However, higher-returning stocks or even a bond fund may prove too volatile.
“Establish a budget and have a portion of your paycheck sent automatically to the separate saving account,” Houck says.
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Buying a home
Purchasing a home opens up a world of possibilities — and expenses. Most lenders ask for a down payment of at least 3%. And that’s before you make the first mortgage payment.
When saving for a house, start looking for extra money wherever you can.
“If you receive money from your wedding, then consider parking this money in an FDIC-insured bank account for a home down payment,” Houck says.
As with any major money decision, you need to weigh saving for a home against your other financial goals, says Bob Burger, founder of Disciplined Money in Phoenix.
Burger says he recently performed financial reviews for 3 young adult siblings. “None of them had much saved and, actually, all had debt,” he says.
In light of their circumstances, Burger urged each of the siblings to prioritize goals.
“They had to balance the trade-off of leaving money in a low-interest account because it was earmarked for a house purchase with potentially missing out on higher market returns,” he says.
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Saving for a child’s college tuition
There are many ways to save for college, including 529 plans, Coverdell education savings accounts and even savings bonds.
Bankrate’s college calculator can help you figure out how much you will need to save each month if you hope to cover post-secondary school costs once Junior turns 18.
Houck says it may be wise to avoid putting too many eggs in the college savings basket. “I would not fully fund a 529 plan,” he says.
That’s because your child may get scholarships or other financial aid that helps pay tuition costs. Houck suggests leaving yourself some wiggle room by saving for around 75% of your child’s expected college costs.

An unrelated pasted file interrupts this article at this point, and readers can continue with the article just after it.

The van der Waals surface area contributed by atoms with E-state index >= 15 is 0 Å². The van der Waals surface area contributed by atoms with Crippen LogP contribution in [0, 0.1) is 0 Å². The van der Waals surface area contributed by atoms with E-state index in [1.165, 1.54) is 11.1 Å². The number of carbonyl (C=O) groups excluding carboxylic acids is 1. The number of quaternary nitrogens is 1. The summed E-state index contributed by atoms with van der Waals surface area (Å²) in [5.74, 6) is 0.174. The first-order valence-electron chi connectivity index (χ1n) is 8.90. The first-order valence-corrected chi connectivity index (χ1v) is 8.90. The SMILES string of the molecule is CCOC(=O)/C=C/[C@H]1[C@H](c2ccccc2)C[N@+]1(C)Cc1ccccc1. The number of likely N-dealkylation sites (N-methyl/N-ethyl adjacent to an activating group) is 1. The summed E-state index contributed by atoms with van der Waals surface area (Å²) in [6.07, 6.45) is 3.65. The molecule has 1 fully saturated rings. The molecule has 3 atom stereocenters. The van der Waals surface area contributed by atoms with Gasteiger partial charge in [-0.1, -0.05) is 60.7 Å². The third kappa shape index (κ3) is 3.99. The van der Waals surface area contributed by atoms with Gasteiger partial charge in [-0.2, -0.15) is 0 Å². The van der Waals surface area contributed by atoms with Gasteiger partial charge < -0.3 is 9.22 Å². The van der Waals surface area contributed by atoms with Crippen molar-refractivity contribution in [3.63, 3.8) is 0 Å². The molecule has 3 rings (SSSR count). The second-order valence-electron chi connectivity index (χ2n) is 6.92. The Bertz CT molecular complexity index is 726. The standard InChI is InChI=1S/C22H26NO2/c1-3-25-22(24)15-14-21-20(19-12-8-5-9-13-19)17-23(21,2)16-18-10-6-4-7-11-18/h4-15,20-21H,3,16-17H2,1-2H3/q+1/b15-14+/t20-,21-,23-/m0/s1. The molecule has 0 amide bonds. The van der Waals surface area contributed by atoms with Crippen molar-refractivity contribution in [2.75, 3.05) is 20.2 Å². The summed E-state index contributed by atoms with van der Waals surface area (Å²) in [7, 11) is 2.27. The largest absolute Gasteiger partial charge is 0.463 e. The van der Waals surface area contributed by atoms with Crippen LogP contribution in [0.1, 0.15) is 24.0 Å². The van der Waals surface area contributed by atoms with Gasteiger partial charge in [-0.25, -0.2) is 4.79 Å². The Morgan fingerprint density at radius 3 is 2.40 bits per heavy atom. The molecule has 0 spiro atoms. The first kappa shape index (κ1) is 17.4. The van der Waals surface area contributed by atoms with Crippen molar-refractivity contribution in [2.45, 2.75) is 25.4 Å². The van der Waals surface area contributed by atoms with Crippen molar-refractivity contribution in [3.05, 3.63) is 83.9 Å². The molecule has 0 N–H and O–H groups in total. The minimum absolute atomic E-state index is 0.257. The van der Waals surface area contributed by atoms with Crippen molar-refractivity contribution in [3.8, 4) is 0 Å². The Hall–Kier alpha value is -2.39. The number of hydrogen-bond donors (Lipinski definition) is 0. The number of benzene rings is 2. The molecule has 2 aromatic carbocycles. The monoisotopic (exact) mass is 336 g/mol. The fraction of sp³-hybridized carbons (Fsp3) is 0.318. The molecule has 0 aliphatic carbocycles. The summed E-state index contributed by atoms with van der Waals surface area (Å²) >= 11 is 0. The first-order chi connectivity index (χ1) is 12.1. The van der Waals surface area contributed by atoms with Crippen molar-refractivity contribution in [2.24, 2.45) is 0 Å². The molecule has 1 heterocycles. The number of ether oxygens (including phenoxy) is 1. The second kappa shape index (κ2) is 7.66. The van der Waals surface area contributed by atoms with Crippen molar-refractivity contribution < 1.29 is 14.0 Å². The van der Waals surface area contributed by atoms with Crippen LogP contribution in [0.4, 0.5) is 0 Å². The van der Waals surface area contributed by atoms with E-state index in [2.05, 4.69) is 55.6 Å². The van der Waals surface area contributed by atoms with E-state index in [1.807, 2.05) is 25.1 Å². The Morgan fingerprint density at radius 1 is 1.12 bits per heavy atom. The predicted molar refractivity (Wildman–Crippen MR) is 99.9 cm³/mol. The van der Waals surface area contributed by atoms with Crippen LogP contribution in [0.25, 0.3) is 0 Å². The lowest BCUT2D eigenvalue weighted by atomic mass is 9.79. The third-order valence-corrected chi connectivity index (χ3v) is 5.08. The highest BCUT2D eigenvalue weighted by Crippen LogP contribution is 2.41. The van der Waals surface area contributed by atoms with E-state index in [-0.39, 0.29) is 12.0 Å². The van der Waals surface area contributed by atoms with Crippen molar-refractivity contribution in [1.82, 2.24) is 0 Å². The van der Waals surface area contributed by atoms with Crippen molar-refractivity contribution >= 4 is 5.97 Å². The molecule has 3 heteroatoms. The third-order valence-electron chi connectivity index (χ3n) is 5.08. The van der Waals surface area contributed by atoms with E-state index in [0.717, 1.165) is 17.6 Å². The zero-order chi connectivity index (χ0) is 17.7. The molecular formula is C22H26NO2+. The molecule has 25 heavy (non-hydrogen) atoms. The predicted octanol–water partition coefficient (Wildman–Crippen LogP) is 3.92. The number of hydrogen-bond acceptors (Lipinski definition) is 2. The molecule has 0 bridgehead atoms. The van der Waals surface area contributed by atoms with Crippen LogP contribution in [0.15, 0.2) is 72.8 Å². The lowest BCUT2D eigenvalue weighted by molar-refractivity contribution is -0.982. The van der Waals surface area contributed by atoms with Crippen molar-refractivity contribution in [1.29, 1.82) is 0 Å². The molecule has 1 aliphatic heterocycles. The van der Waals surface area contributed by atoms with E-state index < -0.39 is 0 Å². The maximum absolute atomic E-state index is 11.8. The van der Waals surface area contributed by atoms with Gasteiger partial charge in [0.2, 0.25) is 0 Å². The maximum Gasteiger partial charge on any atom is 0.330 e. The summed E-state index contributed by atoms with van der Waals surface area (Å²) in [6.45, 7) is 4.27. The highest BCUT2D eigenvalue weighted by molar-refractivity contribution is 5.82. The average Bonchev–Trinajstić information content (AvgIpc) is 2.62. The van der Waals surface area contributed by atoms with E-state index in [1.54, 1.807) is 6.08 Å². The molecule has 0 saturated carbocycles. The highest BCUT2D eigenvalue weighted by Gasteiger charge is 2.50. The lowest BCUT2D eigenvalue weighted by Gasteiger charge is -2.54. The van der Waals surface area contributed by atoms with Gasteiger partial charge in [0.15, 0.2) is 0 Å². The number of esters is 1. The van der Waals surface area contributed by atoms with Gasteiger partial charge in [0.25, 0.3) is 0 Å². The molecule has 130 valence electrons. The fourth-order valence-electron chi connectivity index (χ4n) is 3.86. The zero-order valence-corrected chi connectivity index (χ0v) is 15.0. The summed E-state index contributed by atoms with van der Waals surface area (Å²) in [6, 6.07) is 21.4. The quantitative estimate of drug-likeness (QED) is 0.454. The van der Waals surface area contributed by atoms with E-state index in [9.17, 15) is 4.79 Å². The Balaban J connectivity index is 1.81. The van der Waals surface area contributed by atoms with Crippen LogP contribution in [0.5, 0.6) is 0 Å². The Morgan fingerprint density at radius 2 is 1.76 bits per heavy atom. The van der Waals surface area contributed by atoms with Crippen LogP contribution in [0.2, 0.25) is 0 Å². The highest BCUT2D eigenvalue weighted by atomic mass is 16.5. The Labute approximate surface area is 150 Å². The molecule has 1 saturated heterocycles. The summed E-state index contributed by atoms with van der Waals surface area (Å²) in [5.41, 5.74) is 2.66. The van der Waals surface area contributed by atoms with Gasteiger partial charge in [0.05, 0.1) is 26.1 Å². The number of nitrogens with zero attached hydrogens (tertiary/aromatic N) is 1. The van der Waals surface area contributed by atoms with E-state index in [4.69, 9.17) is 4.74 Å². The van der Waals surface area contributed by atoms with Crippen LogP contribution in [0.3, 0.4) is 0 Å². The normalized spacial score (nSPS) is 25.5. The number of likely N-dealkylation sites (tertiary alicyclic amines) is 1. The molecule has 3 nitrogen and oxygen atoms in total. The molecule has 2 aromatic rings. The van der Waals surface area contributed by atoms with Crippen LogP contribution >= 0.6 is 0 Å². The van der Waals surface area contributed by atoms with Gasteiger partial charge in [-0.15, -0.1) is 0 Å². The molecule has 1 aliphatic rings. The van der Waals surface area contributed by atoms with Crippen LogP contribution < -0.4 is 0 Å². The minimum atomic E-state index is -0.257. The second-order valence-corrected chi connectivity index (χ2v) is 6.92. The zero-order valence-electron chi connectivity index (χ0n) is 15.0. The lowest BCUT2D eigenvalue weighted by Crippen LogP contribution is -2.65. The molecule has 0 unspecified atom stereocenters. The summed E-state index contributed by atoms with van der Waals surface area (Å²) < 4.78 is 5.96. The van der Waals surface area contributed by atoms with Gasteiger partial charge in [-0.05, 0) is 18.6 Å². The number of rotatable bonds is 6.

One strategy: You can save for your child’s college expenses by investing in your own Roth IRA, Schmansky says. Although earnings are subject to early withdrawal penalties, Roth IRA contributions can be withdrawn penalty-free.
“A contribution of $5,500 per year for 18 years can make a large dent in a college tuition,” he says.
And if Junior decides not to go to college, you still have the money for your own retirement, Schmansky says.
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In many ways, saving for retirement is the biggest and most important financial goal of all.
Schmansky says far too many people of all ages make saving for retirement more difficult than necessary by failing to divert enough of their paycheck into their 401(k) to get the full employer match.
“The matching funds are free money,” he says. “It is almost always a good idea to make sure to prioritize getting the maximum match.”
Also, take the time to learn about the options offered by your 401(k) plan. Schmansky says some plans allow participants to contribute on an after-tax basis above the normal contribution limits.
Schmansky says such an option allows workers to later roll the money into a Roth IRA and to enjoy tax-free growth “rather than accumulating excess funds in taxable accounts, which will generate taxes on dividends, interest and growth over time.”